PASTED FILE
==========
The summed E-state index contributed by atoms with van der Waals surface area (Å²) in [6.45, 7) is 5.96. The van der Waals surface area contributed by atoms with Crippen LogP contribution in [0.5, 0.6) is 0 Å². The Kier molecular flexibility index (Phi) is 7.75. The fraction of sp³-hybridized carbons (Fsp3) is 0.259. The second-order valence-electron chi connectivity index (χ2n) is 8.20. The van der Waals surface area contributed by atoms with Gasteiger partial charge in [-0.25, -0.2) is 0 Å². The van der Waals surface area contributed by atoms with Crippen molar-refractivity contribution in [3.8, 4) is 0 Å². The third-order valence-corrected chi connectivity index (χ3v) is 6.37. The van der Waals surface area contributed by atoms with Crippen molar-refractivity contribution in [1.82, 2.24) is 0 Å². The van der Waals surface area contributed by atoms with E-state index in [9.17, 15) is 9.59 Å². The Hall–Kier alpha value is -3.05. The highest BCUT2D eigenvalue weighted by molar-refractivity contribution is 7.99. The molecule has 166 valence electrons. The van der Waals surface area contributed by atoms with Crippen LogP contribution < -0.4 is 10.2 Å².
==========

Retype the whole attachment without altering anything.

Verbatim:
The summed E-state index contributed by atoms with van der Waals surface area (Å²) in [6.45, 7) is 5.96. The van der Waals surface area contributed by atoms with Crippen LogP contribution in [0.5, 0.6) is 0 Å². The Kier molecular flexibility index (Phi) is 7.75. The fraction of sp³-hybridized carbons (Fsp3) is 0.259. The second-order valence-electron chi connectivity index (χ2n) is 8.20. The van der Waals surface area contributed by atoms with Gasteiger partial charge in [-0.25, -0.2) is 0 Å². The van der Waals surface area contributed by atoms with Crippen molar-refractivity contribution in [3.8, 4) is 0 Å². The third-order valence-corrected chi connectivity index (χ3v) is 6.37. The van der Waals surface area contributed by atoms with Crippen molar-refractivity contribution in [1.82, 2.24) is 0 Å². The van der Waals surface area contributed by atoms with E-state index in [9.17, 15) is 9.59 Å². The Hall–Kier alpha value is -3.05. The highest BCUT2D eigenvalue weighted by molar-refractivity contribution is 7.99. The molecule has 166 valence electrons. The van der Waals surface area contributed by atoms with Crippen LogP contribution < -0.4 is 10.2 Å².